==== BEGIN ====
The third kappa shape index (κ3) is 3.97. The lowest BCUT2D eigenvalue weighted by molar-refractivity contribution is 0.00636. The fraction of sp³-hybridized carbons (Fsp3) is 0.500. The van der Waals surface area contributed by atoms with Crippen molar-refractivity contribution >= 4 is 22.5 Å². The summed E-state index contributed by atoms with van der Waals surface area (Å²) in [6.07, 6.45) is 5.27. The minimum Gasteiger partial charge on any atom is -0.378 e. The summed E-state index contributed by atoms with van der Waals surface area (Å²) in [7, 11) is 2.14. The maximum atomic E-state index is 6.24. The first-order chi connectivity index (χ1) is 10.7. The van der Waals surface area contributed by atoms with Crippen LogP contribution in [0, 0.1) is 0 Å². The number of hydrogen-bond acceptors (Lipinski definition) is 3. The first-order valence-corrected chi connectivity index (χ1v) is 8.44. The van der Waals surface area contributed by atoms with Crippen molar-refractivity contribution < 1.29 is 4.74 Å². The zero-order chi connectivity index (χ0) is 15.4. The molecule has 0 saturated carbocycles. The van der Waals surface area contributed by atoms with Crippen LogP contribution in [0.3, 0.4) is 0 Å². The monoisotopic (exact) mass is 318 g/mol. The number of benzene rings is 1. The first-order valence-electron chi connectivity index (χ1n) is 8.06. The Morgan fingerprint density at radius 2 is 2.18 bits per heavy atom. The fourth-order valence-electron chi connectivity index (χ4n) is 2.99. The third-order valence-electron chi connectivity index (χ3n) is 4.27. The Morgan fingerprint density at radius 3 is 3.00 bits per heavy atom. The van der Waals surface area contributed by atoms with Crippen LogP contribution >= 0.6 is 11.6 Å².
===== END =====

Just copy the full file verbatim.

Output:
The third kappa shape index (κ3) is 3.97. The lowest BCUT2D eigenvalue weighted by molar-refractivity contribution is 0.00636. The fraction of sp³-hybridized carbons (Fsp3) is 0.500. The van der Waals surface area contributed by atoms with Crippen molar-refractivity contribution >= 4 is 22.5 Å². The summed E-state index contributed by atoms with van der Waals surface area (Å²) in [6.07, 6.45) is 5.27. The minimum Gasteiger partial charge on any atom is -0.378 e. The summed E-state index contributed by atoms with van der Waals surface area (Å²) in [7, 11) is 2.14. The maximum atomic E-state index is 6.24. The first-order chi connectivity index (χ1) is 10.7. The van der Waals surface area contributed by atoms with Crippen LogP contribution in [0, 0.1) is 0 Å². The number of hydrogen-bond acceptors (Lipinski definition) is 3. The first-order valence-corrected chi connectivity index (χ1v) is 8.44. The van der Waals surface area contributed by atoms with Crippen molar-refractivity contribution < 1.29 is 4.74 Å². The zero-order chi connectivity index (χ0) is 15.4. The molecule has 0 saturated carbocycles. The van der Waals surface area contributed by atoms with Crippen LogP contribution in [0.3, 0.4) is 0 Å². The monoisotopic (exact) mass is 318 g/mol. The number of benzene rings is 1. The first-order valence-electron chi connectivity index (χ1n) is 8.06. The Morgan fingerprint density at radius 2 is 2.18 bits per heavy atom. The fourth-order valence-electron chi connectivity index (χ4n) is 2.99. The third-order valence-electron chi connectivity index (χ3n) is 4.27. The Morgan fingerprint density at radius 3 is 3.00 bits per heavy atom. The van der Waals surface area contributed by atoms with Crippen LogP contribution >= 0.6 is 11.6 Å².